Prime Minister Hun Sen hit back yesterday in response to United States visa sanctions by saying Cambodia would no longer assist in finding and repatriating the remains of American soldiers who lost their lives during the Vietnam War.
The step follows a US ban imposed on Wednesday on certain visas for senior Foreign Ministry officials, which came in response to the Kingdom temporarily suspending a controversial 2002 agreement to receive citizens that the US wants to deport due to prior felony convictions.
“Cambodia suspends cooperating with the US in seeking US soldiers’ bones which went missing in Cambodia during the war,” Hun Sen said in a rare interview with government mouthpiece Fresh News.
Using a Khmer word for “bones”, rather than a more polite term translating to “body”, Hun Sen said the suspension would remain in place until relations between Cambodia and the US improved. Hun Sen has accused the US of plotting to topple the government, and used Kem Sokha’s alleged support from the American government to justify his arrest this month for “treason”.
“The soldiers who went missing [were] about 80 people. In the past, we found 40 people but there still remain 40 people [missing]. Therefore the cooperation in seeking [them] will have to be suspended and we will wait for a solution,” he said.
He cited humanitarian concerns to explain Cambodia’s temporary suspension of receiving deportees.
“[The deportations] are cruel and inhumane [and] caused some people to commit suicide,” he said.
The premier said the Foreign Affairs Ministry would send a diplomatic note outlining the suspension of assistance in searching for US remains on Cambodian soil.
Hun Sen’s stance was in contrast to Foreign Minister Prak Sokhonn’s remarks yesterday. He struck a somewhat conciliatory tone in claiming the government would continue to accept deportees.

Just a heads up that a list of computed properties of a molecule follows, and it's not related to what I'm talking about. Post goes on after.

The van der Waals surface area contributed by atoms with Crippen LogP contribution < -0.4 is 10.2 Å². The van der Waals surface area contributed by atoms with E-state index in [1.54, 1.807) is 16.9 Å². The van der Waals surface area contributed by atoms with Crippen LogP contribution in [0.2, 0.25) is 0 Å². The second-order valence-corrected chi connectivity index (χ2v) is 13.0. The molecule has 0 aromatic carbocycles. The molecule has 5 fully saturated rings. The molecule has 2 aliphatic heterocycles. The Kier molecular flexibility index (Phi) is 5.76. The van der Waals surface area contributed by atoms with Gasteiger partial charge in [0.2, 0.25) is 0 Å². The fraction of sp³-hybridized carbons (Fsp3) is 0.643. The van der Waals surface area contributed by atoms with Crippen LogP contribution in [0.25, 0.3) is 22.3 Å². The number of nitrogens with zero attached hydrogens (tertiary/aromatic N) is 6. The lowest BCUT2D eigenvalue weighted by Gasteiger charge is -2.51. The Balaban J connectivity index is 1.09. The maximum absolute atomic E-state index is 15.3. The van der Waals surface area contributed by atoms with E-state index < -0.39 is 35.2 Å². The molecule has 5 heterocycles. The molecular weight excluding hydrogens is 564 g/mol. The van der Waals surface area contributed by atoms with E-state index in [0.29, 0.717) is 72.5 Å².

Sokhonn, along with Foreign Ministry officials ranked above director general and their families, is directly affected by the travel ban on US visas for business, tourism and medical treatment. “This is unfair, because firstly we have never fully suspended it, because Cambodia did not absolutely stop [accepting deportees], and it is not that Cambodia is opposed to receiving [them], but we are in the process of negotiating with each other,” he said at a press conference.
He said the Ministry of Interior was prepared to send a delegation to interview potential deportees in 26 pending cases. “We have not denied [accepting them], but they needed to be interviewed in order to know whether they are Cambodian or not, because in the past there were Vietnamese and Laotians and Thais who claimed to be Cambodian but they were not.”
A Foreign Ministry statement yesterday also stressed “Cambodia did not halt its cooperation nor deny/unreasonably delay accepting its nationals subject to be deported by the US”, and was “still prepared” to take them in.
The premier’s sudden announcement yesterday will likely impact groups like the Koh Tang/Mayaguez Veterans Organization, which is actively seeking the repatriation of US soldiers who perished during the “Mayaguez incident” at the hands of the Khmer Rouge in 1975.
Sebastian Strangio, author of Hun Sen’s Cambodia, said the move seemed “inexplicable”, as prisoners of war missing in action was a “highly emotive” issue in the US, and one Cambodia had cooperated on since 1991.
“For Hun Sen to cancel this out of the blue can only be seen as an expression of anger and spite about the limited visa restrictions imposed by the US State Department this week,” he said in an email.
“This is a poke in the eye to Washington. I’ve always maintained that Chinese support gives Hun Sen fairly ample scope for pushing back against the US, but this decision could come back to bite him.”
Bill Herod, founder of the Returnee Integration Support Centre (RISC), said while the exact number of deportees who had taken their own lives was unknown, it was likely six or higher.
But “the more significant number would be those who have been victims of ‘death by deportation’”, which Herod described as a hopelessness leading to drug overdoses and other reckless and fatal behaviour.
“While the two governments may not be able to agree on actual changes to the MoU of 2002, they may be able to agree on a much more aggressive approach to the case-by-case reviews permitting Cambodia to decline to accept individuals who, for example, have never lived in Cambodia or have spouses and children in the U.S.,” he said via email.